In accordance with another aspect of the invention, a method for determining the order of a multivariate ARIMA model of a time series utilizing a computer is provided. The method includes inputting the time series into the computer, inputting the seasonal length for the time series into the computer and inputting at least one category consisting of predictors, interventions and events represented by numerical values into the computer. The univariate ARIMA order for the time series is determined by the method described above, and it is determined whether the input of the categories has one or more missing values. The inputted categories having one or more missing values is discarded. The inputted categories are transformed and differenced typically by using the same transformation and differencing orders applied to the time series to be forecasted. Some inputted predictors may be further differenced or eliminated, based on the cross correlation function (CCF). An initial ARIMA model is constructed for the time series based on the univariate ARIMA found for the time series, the intervention and events, and the remaining predictors. Thereafter, the initial ARIMA model is modified based on the iterative model estimation results, diagnostic checking, and ACF/PACF of residuals.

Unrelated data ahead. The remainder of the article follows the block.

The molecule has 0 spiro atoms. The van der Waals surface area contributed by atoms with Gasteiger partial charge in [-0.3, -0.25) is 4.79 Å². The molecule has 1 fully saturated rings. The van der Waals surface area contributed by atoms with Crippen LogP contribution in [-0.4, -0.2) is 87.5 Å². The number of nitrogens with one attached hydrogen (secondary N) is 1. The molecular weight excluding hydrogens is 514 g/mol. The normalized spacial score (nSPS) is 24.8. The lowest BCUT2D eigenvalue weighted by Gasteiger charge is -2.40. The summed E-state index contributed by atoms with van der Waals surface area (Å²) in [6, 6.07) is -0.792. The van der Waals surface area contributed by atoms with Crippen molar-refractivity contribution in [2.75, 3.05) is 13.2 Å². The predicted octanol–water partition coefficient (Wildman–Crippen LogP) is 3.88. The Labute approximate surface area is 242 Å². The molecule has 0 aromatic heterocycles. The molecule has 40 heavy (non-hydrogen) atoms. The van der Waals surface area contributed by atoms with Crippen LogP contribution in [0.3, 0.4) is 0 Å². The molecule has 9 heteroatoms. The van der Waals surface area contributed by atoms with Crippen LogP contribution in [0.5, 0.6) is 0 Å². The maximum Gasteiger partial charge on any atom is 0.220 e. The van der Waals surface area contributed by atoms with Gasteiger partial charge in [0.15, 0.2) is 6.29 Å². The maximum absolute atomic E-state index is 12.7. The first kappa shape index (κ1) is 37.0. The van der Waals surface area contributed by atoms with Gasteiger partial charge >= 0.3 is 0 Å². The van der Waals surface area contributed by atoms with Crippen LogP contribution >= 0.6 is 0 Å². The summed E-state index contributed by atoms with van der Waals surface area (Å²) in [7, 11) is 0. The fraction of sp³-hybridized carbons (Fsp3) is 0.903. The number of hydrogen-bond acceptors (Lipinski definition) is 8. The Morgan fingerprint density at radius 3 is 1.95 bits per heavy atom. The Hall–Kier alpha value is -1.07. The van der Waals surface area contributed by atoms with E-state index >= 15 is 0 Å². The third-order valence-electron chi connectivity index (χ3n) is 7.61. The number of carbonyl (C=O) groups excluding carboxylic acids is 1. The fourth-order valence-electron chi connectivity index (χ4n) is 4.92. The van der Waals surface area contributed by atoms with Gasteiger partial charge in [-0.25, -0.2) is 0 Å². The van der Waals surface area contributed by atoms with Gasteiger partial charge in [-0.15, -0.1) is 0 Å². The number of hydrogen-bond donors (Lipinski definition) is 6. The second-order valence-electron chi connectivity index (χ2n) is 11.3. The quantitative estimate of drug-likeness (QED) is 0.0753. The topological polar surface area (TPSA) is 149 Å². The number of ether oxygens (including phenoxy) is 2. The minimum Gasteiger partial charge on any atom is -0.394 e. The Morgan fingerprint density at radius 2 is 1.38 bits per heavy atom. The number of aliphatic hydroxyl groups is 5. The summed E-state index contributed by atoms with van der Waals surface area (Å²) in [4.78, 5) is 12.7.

In accordance with other aspects of the invention, a computer system and non-volatile storage medium containing computer software useful for performing the previously described method is also provided.
FIGS. 6A,B are graphs illustrating the application of a multivariate ARIMA model in accordance with the invention.
Referring to the figures generally, and in particular to
Referring to
Preferably, the ARIMA model is constructed in the order described below, however those skilled in the art will recognize that the statistical modeling sequence need not occur in the exact order described in the embodiment discussed below.